Customer Co-Production: How one furniture company tested self-assembly messaging to enhance value and reduce frustration


Self-service and customer co-production of products is everywhere — customers assemble furniture themselves, follow directions on food packages to prepare meals, scan their own groceries at supermarkets and use online banking. Despite its price-lowering and customization value, co-production has a dark side, requiring effort and time from the customer and potentially causing frustration. Today, we’ll look at a study from the furniture industry comparing the effects of two marketing communication strategies to mitigate customer frustration with the co-production process.


The Study

In November 2015, Till Haumann, Pascal Grϋntϋrkϋn, Laura Marie Schons and Jan Wieseke from the Ruhr-University of Bochum, Germany published the results of a field experiment with a multinational furniture company. The company sells furniture that requires co-production from the customer or, in other words, standardized, ready-to-assemble furniture that customers purchase in flat packages and assemble at home.

Depending on customers’ assembly skills, the process can be frustrating to a degree. So the scientists set out to test two ways of alleviating customers’ frustrations with the process (“co-production intensity”) by (1) enhancing the perceived value of the process and (2) reducing the perceived effort and time required in the process.



The study authors asked 803 self-assembly furniture customers to fill in two Web-based surveys. Customers were assigned to experimental and control groups. Participants in the control group were not exposed to any posters, while participants in the experimental group were exposed to one of the two types of company advertising poster messaging:

  • Value-enhancing communication strategy
    • Economic value messaging: The effort the customer invests in assembly allows the company to offer lower prices
    • Relational value messaging: Assembly can be a fun, social activity involving friends or family
  • Intensity-reducing communication strategy
    • Support service messaging: Company provides a support hotline customers can call if they encounter issues with assembly
    • Full-service messaging: Company provides help through reputable, reasonably priced service partner that assembles the product for customers

The researchers asked customers about the message of the poster, to make sure they understood it.

The first survey asked participants about their general attitude toward assembling furniture and demographic information. Participants who purchased and assembled a piece of furniture after the first survey then filled out a second survey, asking about their satisfaction with the process.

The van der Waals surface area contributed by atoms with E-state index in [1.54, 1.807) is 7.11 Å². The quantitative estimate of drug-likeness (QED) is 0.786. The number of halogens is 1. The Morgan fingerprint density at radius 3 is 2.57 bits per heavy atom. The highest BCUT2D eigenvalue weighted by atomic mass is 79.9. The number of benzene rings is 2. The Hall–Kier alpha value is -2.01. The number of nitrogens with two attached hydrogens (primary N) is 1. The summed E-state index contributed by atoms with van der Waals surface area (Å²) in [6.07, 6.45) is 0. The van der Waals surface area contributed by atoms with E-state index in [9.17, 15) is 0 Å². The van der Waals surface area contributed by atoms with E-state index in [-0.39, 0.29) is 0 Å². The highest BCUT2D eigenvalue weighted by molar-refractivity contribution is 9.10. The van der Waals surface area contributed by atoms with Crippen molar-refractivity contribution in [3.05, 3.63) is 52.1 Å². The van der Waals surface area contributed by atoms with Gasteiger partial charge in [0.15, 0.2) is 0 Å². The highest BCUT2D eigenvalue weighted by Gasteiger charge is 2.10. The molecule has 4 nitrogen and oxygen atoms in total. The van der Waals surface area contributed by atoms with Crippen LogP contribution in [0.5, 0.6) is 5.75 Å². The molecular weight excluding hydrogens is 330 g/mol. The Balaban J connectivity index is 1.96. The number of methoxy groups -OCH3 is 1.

Haumann and colleagues found, as expected, that the more customers felt like assembling the product was effortful, exhausting, demanding, time-consuming and costly in terms of time and effort, the less they were satisfied with the co-production process.

However, customers who viewed economic and relational value-enhancing posters conveying the messages that self-service assembly allows the company to provide lower prices, and that assembly can be fun if shared with family or friends, felt more satisfied with the assembly process, compared to customers in the control group who didn’t view any posters.

Similarly, customers who viewed the intensity-reducing support service poster were more satisfied with the assembly process compared to customers in the control group who didn’t view any posters.

The intensity-reducing full-service offer poster did not have a significant effect on customer satisfaction, possibly because using this offer would involve additional cost for the customer.



Asking customers to engage in co-production can be risky. Customers can perceive co-production as costly in terms of time and effort, and this reduces their satisfaction. However, marketers can use value-enhancing and intensity-reducing communication strategies to increase customer satisfaction with co-production.

Marketers can communicate the economic (price-lowering) and relational (socializing) benefits of co-production to increase customer satisfaction. Communicating that customers can call a support helpline if they experience difficulties also increases customer satisfaction with co-production.


You might also like

Engaging Customers in Coproduction Processes: How Value-Enhancing and Intensity-Reducing Communication Strategies Mitigate the Negative Effects of Coproduction Intensity (from the American Marketing Association)

The Baskerville Experiment: Font and its influence on our perception of truth

Co-creation: The next realization of value-based marketing

Ways of Engaging Consumers in Co-production (By Michael Etgar, Technology Innovation Management Review) 

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